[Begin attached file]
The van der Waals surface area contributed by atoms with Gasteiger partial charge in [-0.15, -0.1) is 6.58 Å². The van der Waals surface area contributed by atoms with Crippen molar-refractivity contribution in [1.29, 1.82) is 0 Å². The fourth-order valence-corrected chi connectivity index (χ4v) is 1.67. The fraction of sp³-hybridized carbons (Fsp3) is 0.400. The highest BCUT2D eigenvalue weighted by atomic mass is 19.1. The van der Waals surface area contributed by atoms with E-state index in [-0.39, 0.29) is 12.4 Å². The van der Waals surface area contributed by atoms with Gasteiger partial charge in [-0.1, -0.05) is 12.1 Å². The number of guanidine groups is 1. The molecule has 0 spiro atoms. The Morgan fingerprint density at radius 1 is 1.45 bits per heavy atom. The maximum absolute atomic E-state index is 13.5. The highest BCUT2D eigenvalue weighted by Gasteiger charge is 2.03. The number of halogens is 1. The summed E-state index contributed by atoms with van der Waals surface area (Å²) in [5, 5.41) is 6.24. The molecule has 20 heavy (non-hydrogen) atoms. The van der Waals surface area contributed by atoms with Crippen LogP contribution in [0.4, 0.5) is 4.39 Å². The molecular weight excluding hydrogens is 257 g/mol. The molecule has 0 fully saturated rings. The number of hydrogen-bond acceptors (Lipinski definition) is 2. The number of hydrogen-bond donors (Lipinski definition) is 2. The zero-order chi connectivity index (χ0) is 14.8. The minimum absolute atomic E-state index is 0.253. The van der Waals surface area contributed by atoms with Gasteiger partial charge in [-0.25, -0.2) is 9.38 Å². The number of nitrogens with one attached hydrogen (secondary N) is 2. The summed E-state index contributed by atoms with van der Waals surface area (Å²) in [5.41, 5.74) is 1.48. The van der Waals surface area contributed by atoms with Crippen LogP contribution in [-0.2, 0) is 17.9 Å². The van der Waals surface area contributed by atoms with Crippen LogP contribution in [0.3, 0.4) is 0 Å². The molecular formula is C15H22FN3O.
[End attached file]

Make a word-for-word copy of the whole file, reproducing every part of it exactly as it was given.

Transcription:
The van der Waals surface area contributed by atoms with Gasteiger partial charge in [-0.15, -0.1) is 6.58 Å². The van der Waals surface area contributed by atoms with Crippen molar-refractivity contribution in [1.29, 1.82) is 0 Å². The fourth-order valence-corrected chi connectivity index (χ4v) is 1.67. The fraction of sp³-hybridized carbons (Fsp3) is 0.400. The highest BCUT2D eigenvalue weighted by atomic mass is 19.1. The van der Waals surface area contributed by atoms with E-state index in [-0.39, 0.29) is 12.4 Å². The van der Waals surface area contributed by atoms with Gasteiger partial charge in [-0.1, -0.05) is 12.1 Å². The number of guanidine groups is 1. The molecule has 0 spiro atoms. The Morgan fingerprint density at radius 1 is 1.45 bits per heavy atom. The maximum absolute atomic E-state index is 13.5. The highest BCUT2D eigenvalue weighted by Gasteiger charge is 2.03. The number of halogens is 1. The summed E-state index contributed by atoms with van der Waals surface area (Å²) in [5, 5.41) is 6.24. The molecule has 20 heavy (non-hydrogen) atoms. The van der Waals surface area contributed by atoms with Crippen LogP contribution in [0.4, 0.5) is 4.39 Å². The molecular weight excluding hydrogens is 257 g/mol. The molecule has 0 fully saturated rings. The number of hydrogen-bond acceptors (Lipinski definition) is 2. The number of hydrogen-bond donors (Lipinski definition) is 2. The zero-order chi connectivity index (χ0) is 14.8. The minimum absolute atomic E-state index is 0.253. The van der Waals surface area contributed by atoms with Gasteiger partial charge in [-0.25, -0.2) is 9.38 Å². The number of nitrogens with one attached hydrogen (secondary N) is 2. The summed E-state index contributed by atoms with van der Waals surface area (Å²) in [5.41, 5.74) is 1.48. The van der Waals surface area contributed by atoms with Crippen LogP contribution in [-0.2, 0) is 17.9 Å². The van der Waals surface area contributed by atoms with Crippen LogP contribution in [0.3, 0.4) is 0 Å². The molecular formula is C15H22FN3O.